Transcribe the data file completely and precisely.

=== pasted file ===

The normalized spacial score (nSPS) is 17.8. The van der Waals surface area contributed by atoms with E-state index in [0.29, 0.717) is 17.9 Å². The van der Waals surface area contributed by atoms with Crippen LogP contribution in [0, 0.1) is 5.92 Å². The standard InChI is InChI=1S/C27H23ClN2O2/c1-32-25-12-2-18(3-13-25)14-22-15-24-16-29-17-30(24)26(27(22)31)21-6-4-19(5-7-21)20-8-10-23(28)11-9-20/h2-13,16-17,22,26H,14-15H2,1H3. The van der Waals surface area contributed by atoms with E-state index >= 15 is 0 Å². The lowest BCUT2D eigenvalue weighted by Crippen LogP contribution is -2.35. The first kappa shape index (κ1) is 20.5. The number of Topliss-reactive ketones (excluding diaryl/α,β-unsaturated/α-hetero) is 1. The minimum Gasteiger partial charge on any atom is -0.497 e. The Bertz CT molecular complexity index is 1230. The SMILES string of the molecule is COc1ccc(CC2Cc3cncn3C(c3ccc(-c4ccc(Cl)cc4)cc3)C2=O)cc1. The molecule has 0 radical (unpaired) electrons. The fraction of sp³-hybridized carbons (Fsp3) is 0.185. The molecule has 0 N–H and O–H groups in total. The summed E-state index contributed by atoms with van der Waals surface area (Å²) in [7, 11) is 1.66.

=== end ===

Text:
The normalized spacial score (nSPS) is 17.8. The van der Waals surface area contributed by atoms with E-state index in [0.29, 0.717) is 17.9 Å². The van der Waals surface area contributed by atoms with Crippen LogP contribution in [0, 0.1) is 5.92 Å². The standard InChI is InChI=1S/C27H23ClN2O2/c1-32-25-12-2-18(3-13-25)14-22-15-24-16-29-17-30(24)26(27(22)31)21-6-4-19(5-7-21)20-8-10-23(28)11-9-20/h2-13,16-17,22,26H,14-15H2,1H3. The van der Waals surface area contributed by atoms with E-state index >= 15 is 0 Å². The lowest BCUT2D eigenvalue weighted by Crippen LogP contribution is -2.35. The first kappa shape index (κ1) is 20.5. The number of Topliss-reactive ketones (excluding diaryl/α,β-unsaturated/α-hetero) is 1. The minimum Gasteiger partial charge on any atom is -0.497 e. The Bertz CT molecular complexity index is 1230. The SMILES string of the molecule is COc1ccc(CC2Cc3cncn3C(c3ccc(-c4ccc(Cl)cc4)cc3)C2=O)cc1. The molecule has 0 radical (unpaired) electrons. The fraction of sp³-hybridized carbons (Fsp3) is 0.185. The molecule has 0 N–H and O–H groups in total. The summed E-state index contributed by atoms with van der Waals surface area (Å²) in [7, 11) is 1.66.